Local elections focus at PMQs as Corbyn accuses Tories of damaging services
Jeremy Corbyn accused Theresa May of "damaging" schools and the NHS as he used Prime Minister's Questions to focus on community spending ahead of local elections.
The Labour leader opened by seeking to pile further pressure on the Prime Minister over the Windrush scandal before switching to issues affecting councils and other local authorities.
He described the Government's record on the economy as a "failure", said Mrs May appeared to be "in denial" of school funding cuts, and claimed violent crime was rising, with "deaths from knife crime on the streets of most cities, particularly London" amid a backdrop of police job losses.
Mrs May defended her administration's approach, telling MPs there was extra funding for the NHS, schools and social care before claiming "Conservative councils cost you less" by highlighting varying council tax rates for residents of a south London street which is covered by two authorities.
Voters will head to the polls on Thursday as elections take place at 150 councils in England along with six mayoral contests.
PMQs also saw the first backbench appearance of Amber Rudd since she resigned as home secretary following criticism of her answers about immigration targets and handling of the Windrush scandal.
Speaking at PMQs, Mr Corbyn claimed there were 100,000 vacancies for NHS staff before adding: "The Prime Minister personally intervened to overrule the Health Secretary and the Home Secretary when they asked for a relaxation of visa rules in order to recruit staff to work in our NHS.
"But it's not just the NHS where the Government is damaging public services. In January, the Education Secretary (Damian Hinds) promised that no school would see a cut in its funding.
"Last week he was invited to repeat that pledge and refused. I wonder why?
"Will the Prime Minister now tell parents, teachers and students the truth that the schools budget has in fact been cut in real terms all over the country?"
Mrs May replied: "(Mr Corbyn) is wrong. What we are doing is ensuring that there is more money available to schools, we are ensuring we are protecting that core budget because we want to ensure every child - regardless of their background - gets the education they need and fulfils their potential."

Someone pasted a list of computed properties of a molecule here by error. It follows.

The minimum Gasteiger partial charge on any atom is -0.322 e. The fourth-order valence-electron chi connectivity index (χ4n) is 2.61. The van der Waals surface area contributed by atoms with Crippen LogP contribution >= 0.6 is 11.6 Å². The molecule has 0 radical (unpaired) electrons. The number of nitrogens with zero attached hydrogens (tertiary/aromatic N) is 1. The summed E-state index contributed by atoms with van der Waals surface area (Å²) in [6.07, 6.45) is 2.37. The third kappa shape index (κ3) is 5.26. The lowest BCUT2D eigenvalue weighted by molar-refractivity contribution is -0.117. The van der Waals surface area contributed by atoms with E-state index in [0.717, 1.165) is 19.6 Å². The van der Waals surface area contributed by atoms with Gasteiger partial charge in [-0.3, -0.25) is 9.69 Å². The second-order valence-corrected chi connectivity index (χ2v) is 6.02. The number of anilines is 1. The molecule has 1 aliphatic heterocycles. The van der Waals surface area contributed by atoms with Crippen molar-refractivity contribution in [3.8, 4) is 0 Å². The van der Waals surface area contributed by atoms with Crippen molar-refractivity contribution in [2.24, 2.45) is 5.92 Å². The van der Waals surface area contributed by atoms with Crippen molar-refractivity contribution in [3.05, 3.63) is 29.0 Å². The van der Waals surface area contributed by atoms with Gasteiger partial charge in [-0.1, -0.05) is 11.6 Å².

She added 1.9 million more children were in good or outstanding schools under the current Government, with education standards going up.
In his final remarks, Mr Corbyn said: "The economy is slowing, homelessness is rising, more children are living in poverty, the Home Office is in chaos, and the Government is making a complete shambles of Brexit negotiations.
"They're damaging our NHS, damaging our children's schools, cutting police as crime soars and they claim to be strong and stable.
"With council tax rising by more than 5% all over the country, isn't the truth facing voters tomorrow that with the Tories you pay more and you get less?"
But Mrs May replied by saying there was more funding going into the NHS, schools and social care, before adding: "If he wants to talk about the impact of council tax on local residents, I suggest he goes to Hazelbourne Road in Clapham.
"On one side of the road in a typical home, someone will pay nearly £1,400 in council tax. That of course is in Labour-run Lambeth.
"On the other side of the road someone in a typical home will pay just over £700 in council tax. That's in Conservative-run Wandsworth.
"No clearer example can there be that Conservative councils cost you less."